Also, it’s not too late to sign up to help feed Santa or to bring him home for one of our breaks from school. If you’re interested in either or both, please sign up here. Thank you Ziters and Hoffmans!!!
Having created the universe the first full week of school, the children were ready to tell the Second Great Story: the Coming of Life. A group of enthusiastic actors played the roles of the sun, air, water and rocks, each blaming the other for the chaos that needed life to arrive to restore order. Gathered around the timeline of life, the children shared their wonders about the wide variety of life that arose from the oceans and eventually traveled onto land. Perhaps some of them will tell you the story when you visit?
With life created, botany and zoology groups could meet to discuss the importance of plants and the similarities and differences between vertebrates and invertebrates. Other disciplines of science are being explored independently, and some of you will be the lucky beneficiaries of colorful slime or be able to hear about the rocket-building process.
We also started our spelling groups, established necessary math fact practice and instituted Math Mondays. As I touch base with the parents new to our community, I may ask that you support this aspect of your child(ren)’s learning in addition to providing nightly reading time at home.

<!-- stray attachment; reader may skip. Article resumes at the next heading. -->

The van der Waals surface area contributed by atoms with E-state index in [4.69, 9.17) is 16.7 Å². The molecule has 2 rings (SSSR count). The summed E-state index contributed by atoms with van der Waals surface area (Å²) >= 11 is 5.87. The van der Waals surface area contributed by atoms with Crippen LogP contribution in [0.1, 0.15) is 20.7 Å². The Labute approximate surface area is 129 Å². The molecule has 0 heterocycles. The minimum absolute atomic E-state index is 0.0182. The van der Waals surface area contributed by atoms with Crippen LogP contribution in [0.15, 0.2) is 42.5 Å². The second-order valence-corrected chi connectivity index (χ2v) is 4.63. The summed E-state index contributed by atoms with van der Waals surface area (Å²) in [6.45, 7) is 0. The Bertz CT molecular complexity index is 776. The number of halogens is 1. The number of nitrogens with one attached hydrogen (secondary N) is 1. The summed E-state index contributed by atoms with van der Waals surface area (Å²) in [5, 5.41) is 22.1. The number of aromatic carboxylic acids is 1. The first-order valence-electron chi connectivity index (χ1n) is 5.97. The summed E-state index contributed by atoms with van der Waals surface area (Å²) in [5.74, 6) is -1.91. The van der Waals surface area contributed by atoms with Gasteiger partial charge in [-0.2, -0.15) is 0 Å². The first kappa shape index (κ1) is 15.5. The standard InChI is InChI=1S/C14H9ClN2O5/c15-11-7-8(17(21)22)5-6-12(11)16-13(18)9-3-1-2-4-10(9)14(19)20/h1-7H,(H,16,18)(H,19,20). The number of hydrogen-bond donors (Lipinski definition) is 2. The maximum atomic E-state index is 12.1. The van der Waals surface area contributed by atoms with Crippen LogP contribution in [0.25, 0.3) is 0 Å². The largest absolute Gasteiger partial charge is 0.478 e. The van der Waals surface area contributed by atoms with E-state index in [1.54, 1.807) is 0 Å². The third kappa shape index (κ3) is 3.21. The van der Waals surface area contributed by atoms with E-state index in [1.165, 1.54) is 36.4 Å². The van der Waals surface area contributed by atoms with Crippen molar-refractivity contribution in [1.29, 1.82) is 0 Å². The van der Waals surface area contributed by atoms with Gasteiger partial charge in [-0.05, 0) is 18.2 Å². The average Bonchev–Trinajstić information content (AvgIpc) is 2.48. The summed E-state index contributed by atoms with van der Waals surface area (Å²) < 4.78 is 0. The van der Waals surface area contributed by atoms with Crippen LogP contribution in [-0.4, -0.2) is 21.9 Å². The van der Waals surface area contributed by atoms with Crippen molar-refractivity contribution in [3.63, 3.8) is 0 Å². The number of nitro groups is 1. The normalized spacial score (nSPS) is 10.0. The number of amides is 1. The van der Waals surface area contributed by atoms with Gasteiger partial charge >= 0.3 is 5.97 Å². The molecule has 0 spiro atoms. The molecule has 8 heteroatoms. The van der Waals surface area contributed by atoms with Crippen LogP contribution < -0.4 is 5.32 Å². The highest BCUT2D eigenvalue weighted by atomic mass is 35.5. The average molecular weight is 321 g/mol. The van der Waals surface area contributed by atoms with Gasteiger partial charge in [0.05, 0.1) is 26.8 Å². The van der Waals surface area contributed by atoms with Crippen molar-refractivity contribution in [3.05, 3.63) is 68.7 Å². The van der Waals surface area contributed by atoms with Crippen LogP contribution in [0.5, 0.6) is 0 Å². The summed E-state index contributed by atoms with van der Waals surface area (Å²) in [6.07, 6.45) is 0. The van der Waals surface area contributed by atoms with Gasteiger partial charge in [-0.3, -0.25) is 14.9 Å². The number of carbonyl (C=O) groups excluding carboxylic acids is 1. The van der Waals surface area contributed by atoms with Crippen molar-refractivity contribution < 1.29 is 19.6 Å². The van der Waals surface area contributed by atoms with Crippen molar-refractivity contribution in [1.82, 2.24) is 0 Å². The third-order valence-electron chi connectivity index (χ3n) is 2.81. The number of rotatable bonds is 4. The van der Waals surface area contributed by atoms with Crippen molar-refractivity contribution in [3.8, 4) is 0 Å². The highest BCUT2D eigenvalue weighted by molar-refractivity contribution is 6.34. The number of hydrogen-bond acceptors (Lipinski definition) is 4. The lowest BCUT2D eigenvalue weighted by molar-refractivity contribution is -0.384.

Finally, the beginning of the school year is not complete without a group trip to the library to gather books for research and a Class Picnic. Big thank you’s are due to Jen Lake for transporting our researchers and Leah and Matt Davis for organizing our Class Picnic.
P.S. If any of you are interested in supporting Santa the Leopard Gecko’s penchant for crickets, please feel free to sign up for a week here. He’s been consuming about 51 large crickets per week. Thank you!!!
As we began to build our community last week, it was heartwarming and soul-fueling, but not surprising, to observe the returning 5th and 6th year learners not only warmly welcome the new 4th years but heartily embrace those learners who are new to our school. They were already putting into action the words of their draft Declaration (a.k.a. classroom agreement) to “be inclusive and respectful” and “make new friends.”
The beginning of the year is filled with ways to get to know each other and the creation of systems to help our community function in a manner that feels good to all. Thus, one group of learners accepted the task of drafting our Declaration after receiving community member input. Another group chose to learn about our new leopard gecko, Santa, to help us optimally care for him. (I imagine you’ve all heard about Santa?!?) Yet another group decided to research how to create a meaningful Land Acknowledgment for our class, and a final group created a gorgeous wheel of jobs to help us properly care for our environment.
With systems on the way to being in place, it was time for the Creation of the Universe, the First Great Story in elementary Montessori classrooms. The mentor teams brought our universe into existence, demonstrating the different states of matter, how they are affected by temperature, and closing the entire spectacle with the eruption of a Mentos/Sprite volcano! It was all quite exciting. Perhaps your young learner will tell you the story when you visit in October?
Looking forward to seeing you all at our Class Picnic at Silver Lake Park, Sunday, September 25, 2022, from 2:00-4:00 p.m.